The cost of long-distance wireless rebounded slightly at CES 2022

The cost of long distance wireless rebounded slightly at CES 2022

It's a similar story with Energous, which has announced a good range of partnerships and featured their WattUp technology many times but has not yet reached consumers. Technovator has not entered the market. Witricity pivot into electric vehicles. Powercast was one of the first companies to roll out a consumer device, a wireless charging device and a transmitter for Nintendo Switch Joy-Con controllers, but it costs $ 150 and has a range of just around on one leg. A deadly outcome to lead adoption is still unattainable.

Level up

GuRu, the company behind the Motorola demo, may be a few steps ahead of their peers. It uses RF lenses to send focused beams from a generating unit (Gu) to a regenerative unit (Ru). Ali Hajimiri, co - founder of GuRu and its chief scientific adviser, shows me a pair of tiny chips with built - in antennas about the size of a Lego block and says that the company has developed flexible materials that allow the technology to work there. the different types of tools. .

"We are the only company that can deliver many watts of power on multiple devices at several meters, at the same time," says Hajimiri.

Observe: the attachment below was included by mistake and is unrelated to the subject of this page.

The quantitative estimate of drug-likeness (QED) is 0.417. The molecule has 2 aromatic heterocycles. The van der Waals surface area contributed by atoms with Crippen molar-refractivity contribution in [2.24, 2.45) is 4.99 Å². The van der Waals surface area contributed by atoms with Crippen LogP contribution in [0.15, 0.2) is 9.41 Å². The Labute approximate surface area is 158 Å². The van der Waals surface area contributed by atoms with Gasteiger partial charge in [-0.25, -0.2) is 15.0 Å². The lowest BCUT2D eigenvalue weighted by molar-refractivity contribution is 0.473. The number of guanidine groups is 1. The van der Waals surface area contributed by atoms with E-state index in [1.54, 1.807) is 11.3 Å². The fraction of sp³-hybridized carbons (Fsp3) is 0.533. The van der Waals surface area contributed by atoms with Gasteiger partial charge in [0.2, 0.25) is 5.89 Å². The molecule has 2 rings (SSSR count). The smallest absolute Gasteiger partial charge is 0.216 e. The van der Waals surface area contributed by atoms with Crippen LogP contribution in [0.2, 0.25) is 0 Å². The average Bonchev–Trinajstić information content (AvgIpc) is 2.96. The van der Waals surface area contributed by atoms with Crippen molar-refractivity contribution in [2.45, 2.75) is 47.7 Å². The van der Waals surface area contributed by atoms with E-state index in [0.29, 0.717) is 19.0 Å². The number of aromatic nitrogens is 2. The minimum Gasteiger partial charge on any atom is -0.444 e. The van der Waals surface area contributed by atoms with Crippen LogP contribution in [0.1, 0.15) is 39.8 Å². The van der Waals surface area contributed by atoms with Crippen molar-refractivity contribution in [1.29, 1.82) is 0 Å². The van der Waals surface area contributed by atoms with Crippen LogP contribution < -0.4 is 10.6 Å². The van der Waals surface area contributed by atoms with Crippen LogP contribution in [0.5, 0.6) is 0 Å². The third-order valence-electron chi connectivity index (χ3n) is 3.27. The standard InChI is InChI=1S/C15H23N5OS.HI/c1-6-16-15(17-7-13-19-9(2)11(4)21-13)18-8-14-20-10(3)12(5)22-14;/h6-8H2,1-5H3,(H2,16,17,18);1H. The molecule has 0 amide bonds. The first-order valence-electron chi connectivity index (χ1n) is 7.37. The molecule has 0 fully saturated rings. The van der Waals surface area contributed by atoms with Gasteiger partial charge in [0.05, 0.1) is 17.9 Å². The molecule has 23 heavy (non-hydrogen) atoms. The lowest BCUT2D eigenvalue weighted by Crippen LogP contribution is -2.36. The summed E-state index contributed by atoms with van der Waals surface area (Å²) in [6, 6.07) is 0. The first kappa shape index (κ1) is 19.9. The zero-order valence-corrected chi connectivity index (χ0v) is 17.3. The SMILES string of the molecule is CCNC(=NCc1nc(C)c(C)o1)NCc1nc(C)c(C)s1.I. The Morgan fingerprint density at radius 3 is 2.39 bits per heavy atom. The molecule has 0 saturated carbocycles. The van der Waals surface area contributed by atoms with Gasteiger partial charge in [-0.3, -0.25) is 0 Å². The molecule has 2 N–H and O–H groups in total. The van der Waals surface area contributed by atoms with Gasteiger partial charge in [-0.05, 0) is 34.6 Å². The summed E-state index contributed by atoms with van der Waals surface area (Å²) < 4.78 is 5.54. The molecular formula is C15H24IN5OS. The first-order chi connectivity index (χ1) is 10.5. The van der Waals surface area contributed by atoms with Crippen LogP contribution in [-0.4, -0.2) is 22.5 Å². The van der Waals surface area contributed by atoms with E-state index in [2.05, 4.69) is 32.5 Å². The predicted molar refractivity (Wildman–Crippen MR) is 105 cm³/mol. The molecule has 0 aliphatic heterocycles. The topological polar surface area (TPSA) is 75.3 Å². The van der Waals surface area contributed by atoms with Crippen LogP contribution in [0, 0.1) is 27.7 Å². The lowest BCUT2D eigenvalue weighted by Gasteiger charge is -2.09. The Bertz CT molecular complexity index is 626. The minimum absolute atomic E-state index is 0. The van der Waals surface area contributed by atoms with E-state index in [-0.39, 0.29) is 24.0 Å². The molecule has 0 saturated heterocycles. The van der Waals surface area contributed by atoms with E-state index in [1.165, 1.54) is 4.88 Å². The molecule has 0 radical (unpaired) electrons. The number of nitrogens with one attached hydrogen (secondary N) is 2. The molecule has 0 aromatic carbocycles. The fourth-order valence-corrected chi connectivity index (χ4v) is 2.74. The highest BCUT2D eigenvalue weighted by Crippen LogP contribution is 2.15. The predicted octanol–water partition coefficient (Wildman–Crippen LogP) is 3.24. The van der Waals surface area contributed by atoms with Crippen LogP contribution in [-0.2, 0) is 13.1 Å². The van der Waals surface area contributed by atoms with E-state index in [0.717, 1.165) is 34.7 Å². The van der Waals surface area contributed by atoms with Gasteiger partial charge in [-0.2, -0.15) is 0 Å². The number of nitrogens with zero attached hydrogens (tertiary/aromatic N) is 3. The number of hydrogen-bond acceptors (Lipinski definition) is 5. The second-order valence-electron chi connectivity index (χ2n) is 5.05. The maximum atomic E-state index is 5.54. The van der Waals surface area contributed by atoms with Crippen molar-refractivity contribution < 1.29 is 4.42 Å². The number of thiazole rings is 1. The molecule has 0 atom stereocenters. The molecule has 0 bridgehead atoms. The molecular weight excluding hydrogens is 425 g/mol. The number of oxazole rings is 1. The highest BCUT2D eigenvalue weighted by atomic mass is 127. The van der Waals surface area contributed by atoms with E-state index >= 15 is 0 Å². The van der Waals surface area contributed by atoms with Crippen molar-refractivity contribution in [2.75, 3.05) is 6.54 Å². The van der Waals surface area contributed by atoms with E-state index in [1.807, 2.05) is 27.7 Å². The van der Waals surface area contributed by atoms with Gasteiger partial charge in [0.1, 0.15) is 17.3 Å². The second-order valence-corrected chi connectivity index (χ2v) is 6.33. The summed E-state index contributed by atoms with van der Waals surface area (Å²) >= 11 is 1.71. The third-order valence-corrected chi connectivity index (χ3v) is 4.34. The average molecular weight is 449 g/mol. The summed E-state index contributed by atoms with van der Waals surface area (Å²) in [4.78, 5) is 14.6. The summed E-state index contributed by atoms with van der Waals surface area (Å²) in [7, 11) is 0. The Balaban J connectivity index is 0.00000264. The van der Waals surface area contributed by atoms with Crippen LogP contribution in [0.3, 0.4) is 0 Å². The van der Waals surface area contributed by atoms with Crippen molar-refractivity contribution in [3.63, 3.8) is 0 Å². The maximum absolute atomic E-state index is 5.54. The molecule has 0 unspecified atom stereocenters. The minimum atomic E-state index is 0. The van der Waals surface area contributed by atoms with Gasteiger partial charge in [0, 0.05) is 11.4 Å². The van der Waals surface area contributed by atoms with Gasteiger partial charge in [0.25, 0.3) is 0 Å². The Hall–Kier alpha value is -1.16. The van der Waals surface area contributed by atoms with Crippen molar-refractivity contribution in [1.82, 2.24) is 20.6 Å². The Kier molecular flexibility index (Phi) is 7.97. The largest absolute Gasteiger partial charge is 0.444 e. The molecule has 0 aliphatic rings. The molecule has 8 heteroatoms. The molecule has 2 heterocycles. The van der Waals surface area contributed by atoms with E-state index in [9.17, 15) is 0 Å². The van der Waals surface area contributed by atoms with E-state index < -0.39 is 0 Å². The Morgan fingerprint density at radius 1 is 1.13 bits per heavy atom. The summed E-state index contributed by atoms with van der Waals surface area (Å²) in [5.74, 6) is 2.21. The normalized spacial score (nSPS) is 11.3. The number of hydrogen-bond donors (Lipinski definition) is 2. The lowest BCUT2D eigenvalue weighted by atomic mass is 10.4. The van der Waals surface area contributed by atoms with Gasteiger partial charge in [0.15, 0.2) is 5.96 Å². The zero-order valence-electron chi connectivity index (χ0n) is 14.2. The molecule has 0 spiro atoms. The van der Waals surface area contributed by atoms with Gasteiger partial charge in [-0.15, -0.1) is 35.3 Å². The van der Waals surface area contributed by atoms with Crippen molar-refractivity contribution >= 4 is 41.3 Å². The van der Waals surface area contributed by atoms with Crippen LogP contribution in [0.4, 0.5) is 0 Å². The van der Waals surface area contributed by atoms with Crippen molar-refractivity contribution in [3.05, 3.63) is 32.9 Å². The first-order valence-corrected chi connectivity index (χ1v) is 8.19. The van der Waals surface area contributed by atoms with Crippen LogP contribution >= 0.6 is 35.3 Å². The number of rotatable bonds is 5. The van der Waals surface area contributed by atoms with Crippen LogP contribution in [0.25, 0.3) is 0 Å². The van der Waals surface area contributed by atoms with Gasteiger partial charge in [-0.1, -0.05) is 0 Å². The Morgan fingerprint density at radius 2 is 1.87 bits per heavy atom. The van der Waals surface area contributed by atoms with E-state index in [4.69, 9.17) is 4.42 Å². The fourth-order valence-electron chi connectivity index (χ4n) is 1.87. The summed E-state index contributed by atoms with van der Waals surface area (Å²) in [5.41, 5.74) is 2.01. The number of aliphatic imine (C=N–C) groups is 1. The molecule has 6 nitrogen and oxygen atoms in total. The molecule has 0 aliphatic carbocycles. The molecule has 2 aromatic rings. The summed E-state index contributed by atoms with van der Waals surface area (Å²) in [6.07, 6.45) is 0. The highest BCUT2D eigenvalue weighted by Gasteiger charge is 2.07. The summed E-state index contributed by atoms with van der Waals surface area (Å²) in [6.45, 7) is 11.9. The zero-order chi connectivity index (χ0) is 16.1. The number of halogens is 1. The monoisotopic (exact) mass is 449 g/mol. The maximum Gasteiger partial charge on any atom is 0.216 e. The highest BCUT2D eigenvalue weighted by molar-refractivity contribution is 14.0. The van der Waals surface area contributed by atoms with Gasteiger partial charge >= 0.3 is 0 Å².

I first met with GuRu at CES 2022 to see Rovi, a portable dispenser similar to a robot cleaner that moved to charge various devices, coming close enough to carry useful power. The company has improved since then. Its technology combines an integrated ASIC (application-specific integrated circuitry), an intelligent algorithm that can concentrate energy quickly and efficiently in a small space, and, crucially, a higher frequency to deliver more power at longer range.

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Most of these technologies started at a familiar 2.4-GHz frequency from Wi-Fi, which is also the frequency that makes Samsung's new device more efficient. Energous uses a 5.8-GHz frequency, while Ossia moves to 5.8-GHz with its Cota technology. Part of GuRu's secret secret is the ability to operate at 24 GHz. This jump not only means more power and longer range, it also allows for smaller transmitters and receivers. A smartphone-sized generation unit can charge an earbud over a distance of several feet.

“It’s like a magnifying glass where you can focus energy in one place, but that spot can move, and you can make several spots,” Hajimiri says.

Chicken and egg

This need for transmitters and receivers embedded in our products hinders the early adoption of wireless power over long distances. It may seem convenient, but who would spend hundreds of dollars on a power router that supports a limited range of devices or needs other redesign add - ons to work?

“I think Wi-Fi is the perfect symbol for this technology,” Hajimiri says. “In the early days, you had to buy this big, clunky PCMCIA card to plug into your laptop, and a lot of people would say, 'I would never use Wi-Fi because the cable is ethernet 100 times faster. '”

Wi-Fi has come a long way, and we are embracing the performance boost for the convenience of wireless. Power could follow the same path, and there are other benefits.

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